SMALL CAP MOVERS: Redx Pharma surges as bidder unexpectedly returns with second takeover offer 


SMALL CAP MOVERS: Redx Pharma surges as bidder unexpectedly returns with second takeover offer

Redx Pharma was one of the few winners on AIM amid the week’s market rout after it confirmed a second takeover approach from Yesod Bio-Sciences two weeks after discussions were terminated.

Yesod, which is helmed by colourful biotech entrepreneur Sam Waksal and investment banker and former football league boss Keith Harris, is offering an indicative 15p per share, a 200 per cent premium on the company’s 5p close price on 12 March.

The second approach is contingent on the backing of the Redx’s main investor Moulton Goodies and the unanimous recommendation from the directors, with the company saying it will ‘make further announcements in due course.’

Cancer-focused: Redx Pharma was one of the few winners on AIM amid the week’s market rout

The resurrection of the takeover talks sent shares in the group rocketing 93 per cent over the week to 14p, just shy of Yesod’s new offer price.

The AIM All-Share, meanwhile, tumbled 12.7 per cent to 743 over the week while the FTSE 100 sank 16 per cent to 5,421.

Another biotech on the up was life sciences firm Tiziana, which soared 118 per cent to 67p as it unveiled plans to ‘expedite development’ of a drug that it believes could help COVID-19 patients with severe lung damage.

The company’s TZLS-501 is a class of antibody called an anti-interleukin-6 receptor, or anti-IL6R for short, which on-the-ground testing in China has revealed could have a role in treating those suffering from coronavirus.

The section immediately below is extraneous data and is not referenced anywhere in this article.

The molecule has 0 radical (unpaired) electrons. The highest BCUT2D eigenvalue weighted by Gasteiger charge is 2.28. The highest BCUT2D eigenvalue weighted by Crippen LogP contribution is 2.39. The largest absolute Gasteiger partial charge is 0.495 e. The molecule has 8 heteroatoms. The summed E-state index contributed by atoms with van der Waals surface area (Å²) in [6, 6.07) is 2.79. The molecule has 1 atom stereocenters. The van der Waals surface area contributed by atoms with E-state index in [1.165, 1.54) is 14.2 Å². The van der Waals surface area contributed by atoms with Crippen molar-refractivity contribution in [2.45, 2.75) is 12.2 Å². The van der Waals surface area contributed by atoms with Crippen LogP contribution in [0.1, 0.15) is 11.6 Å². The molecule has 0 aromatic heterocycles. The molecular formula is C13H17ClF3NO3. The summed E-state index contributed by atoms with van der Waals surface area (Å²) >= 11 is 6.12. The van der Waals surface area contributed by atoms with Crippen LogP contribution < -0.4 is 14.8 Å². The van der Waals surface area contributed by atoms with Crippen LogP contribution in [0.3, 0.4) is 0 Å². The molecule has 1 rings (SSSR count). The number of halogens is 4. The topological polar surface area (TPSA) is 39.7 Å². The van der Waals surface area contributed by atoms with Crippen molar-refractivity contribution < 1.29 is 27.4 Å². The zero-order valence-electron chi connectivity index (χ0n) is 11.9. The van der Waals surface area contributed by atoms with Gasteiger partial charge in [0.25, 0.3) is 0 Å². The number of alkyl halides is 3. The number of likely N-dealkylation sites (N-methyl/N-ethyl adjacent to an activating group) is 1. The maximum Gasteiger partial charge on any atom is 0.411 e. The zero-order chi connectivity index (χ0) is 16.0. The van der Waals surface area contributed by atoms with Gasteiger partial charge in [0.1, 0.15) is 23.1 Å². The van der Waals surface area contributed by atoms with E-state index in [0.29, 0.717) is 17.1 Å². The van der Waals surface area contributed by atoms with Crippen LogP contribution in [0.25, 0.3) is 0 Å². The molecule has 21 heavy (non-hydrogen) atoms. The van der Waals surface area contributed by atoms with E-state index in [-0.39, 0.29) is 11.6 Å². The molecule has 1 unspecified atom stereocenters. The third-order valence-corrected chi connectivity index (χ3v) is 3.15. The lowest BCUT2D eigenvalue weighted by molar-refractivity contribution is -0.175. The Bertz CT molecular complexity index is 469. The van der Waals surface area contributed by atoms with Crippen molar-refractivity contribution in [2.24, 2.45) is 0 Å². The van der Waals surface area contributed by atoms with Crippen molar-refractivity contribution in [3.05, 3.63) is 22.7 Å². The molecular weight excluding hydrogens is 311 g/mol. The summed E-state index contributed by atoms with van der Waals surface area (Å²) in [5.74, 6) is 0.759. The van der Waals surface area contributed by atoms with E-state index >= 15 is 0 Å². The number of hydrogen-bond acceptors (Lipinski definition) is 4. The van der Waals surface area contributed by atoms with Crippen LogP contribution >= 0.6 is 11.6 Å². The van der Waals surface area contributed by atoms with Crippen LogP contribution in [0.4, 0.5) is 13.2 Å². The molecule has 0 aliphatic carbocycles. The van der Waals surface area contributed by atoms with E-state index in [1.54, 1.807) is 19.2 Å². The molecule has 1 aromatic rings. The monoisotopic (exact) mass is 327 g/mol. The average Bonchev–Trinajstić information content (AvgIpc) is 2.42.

Elsewhere, Smart Metering Systems surged 47 per cent to 687.5p after netting £291million through the sale of a minority of its meter assets to funds owned by Equitix Investment Management.

In the fallers, several junior oilers suffered heavily as Saudi Arabia began a price war and flooded the market with cheap oil, precipitating a plunge in crude prices.

Tough week: In the fallers, several junior oilers suffered heavily as Saudi Arabia began a price war

Tough week: In the fallers, several junior oilers suffered heavily as Saudi Arabia began a price war

Casualties included Rockhopper Exploration, which shed 53 per cent to 5.7p over the week, I3 Energy which was down 34 per cent at 3.9p and Lekoil which tumbled 25 per cent to 1.8p.

Trinity Exploration also saw its shares dented, falling 15 per cent to 6.2p, despite efforts to reassure investors that its revenues were protected by a strong oil price hedge position.

Others were hit as the growing panic over coronavirus made its way to the junior market.

Employee training provider Mind Gym got a migraine, slumping 22 per cent to 125p after it said it had experienced a ‘sudden fall in revenues’ as clients cancelled bookings due to the outbreak, and as a result it expected growth for the full year to be below its previous expectations.

Hostels operator Safestay fell out of bed, dropping 17 per cent to 19p as it said the spread of the virus was having an impact on bookings and a growing number of reservations from schools and colleges were being cancelled or postponed.

Coronavirus also dealt a heavy blow to media firm Tremor, which slumped 38 per cent to 112p after the outbreak forced it to postpone a capital markets event scheduled for 2 April.

Other small cap fallers across the week, not directly linked to COVID-19 or the oil price war, included Thor Mining, which dropped 17 per cent to 0.2p after its half-year report failed to please investors.

The company, which has no revenues, made a loss before tax of £479,000, little changed from 2018’s half-year loss of £406,000.

Lender Morses Club was in the red, plunging 36 per cent to 68p as the doorstep credit card provider warned that profits will be a lot lower than expected amid a deterioration in collections over the last 13 weeks.

Beauty products firm Brand Architekts also looked ugly after a set of half-year results showing a sharp decline in sales drove its shares down 36 per cent to 107p.

The company blamed the fall on currency devaluation in a key market and tariff pressures.

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